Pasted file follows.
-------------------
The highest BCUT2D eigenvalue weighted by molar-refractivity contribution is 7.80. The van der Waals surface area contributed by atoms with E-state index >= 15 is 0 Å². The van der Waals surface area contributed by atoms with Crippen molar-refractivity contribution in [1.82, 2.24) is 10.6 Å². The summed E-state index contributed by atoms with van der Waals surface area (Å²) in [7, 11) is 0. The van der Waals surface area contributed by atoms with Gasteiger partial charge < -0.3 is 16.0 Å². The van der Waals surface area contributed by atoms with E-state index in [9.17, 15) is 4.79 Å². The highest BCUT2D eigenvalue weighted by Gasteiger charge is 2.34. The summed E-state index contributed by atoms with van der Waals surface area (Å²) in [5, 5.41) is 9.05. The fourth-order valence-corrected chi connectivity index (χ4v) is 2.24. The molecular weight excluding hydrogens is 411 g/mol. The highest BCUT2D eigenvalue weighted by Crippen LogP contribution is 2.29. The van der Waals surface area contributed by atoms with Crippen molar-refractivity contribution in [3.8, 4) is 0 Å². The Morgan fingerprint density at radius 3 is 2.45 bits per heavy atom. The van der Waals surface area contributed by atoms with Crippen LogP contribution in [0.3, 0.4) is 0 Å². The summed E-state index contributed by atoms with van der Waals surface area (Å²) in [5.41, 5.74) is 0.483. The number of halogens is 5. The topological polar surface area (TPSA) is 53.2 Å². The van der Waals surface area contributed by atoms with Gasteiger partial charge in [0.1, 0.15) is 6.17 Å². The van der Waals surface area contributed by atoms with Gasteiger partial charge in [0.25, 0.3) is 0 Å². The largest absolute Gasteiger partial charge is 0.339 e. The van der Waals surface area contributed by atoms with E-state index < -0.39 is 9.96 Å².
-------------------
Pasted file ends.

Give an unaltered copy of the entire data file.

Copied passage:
The highest BCUT2D eigenvalue weighted by molar-refractivity contribution is 7.80. The van der Waals surface area contributed by atoms with E-state index >= 15 is 0 Å². The van der Waals surface area contributed by atoms with Crippen molar-refractivity contribution in [1.82, 2.24) is 10.6 Å². The summed E-state index contributed by atoms with van der Waals surface area (Å²) in [7, 11) is 0. The van der Waals surface area contributed by atoms with Gasteiger partial charge < -0.3 is 16.0 Å². The van der Waals surface area contributed by atoms with E-state index in [9.17, 15) is 4.79 Å². The highest BCUT2D eigenvalue weighted by Gasteiger charge is 2.34. The summed E-state index contributed by atoms with van der Waals surface area (Å²) in [5, 5.41) is 9.05. The fourth-order valence-corrected chi connectivity index (χ4v) is 2.24. The molecular weight excluding hydrogens is 411 g/mol. The highest BCUT2D eigenvalue weighted by Crippen LogP contribution is 2.29. The van der Waals surface area contributed by atoms with Crippen molar-refractivity contribution in [3.8, 4) is 0 Å². The Morgan fingerprint density at radius 3 is 2.45 bits per heavy atom. The van der Waals surface area contributed by atoms with Crippen LogP contribution in [0.3, 0.4) is 0 Å². The summed E-state index contributed by atoms with van der Waals surface area (Å²) in [5.41, 5.74) is 0.483. The number of halogens is 5. The topological polar surface area (TPSA) is 53.2 Å². The van der Waals surface area contributed by atoms with Gasteiger partial charge in [0.1, 0.15) is 6.17 Å². The van der Waals surface area contributed by atoms with Gasteiger partial charge in [0.25, 0.3) is 0 Å². The largest absolute Gasteiger partial charge is 0.339 e. The van der Waals surface area contributed by atoms with E-state index < -0.39 is 9.96 Å².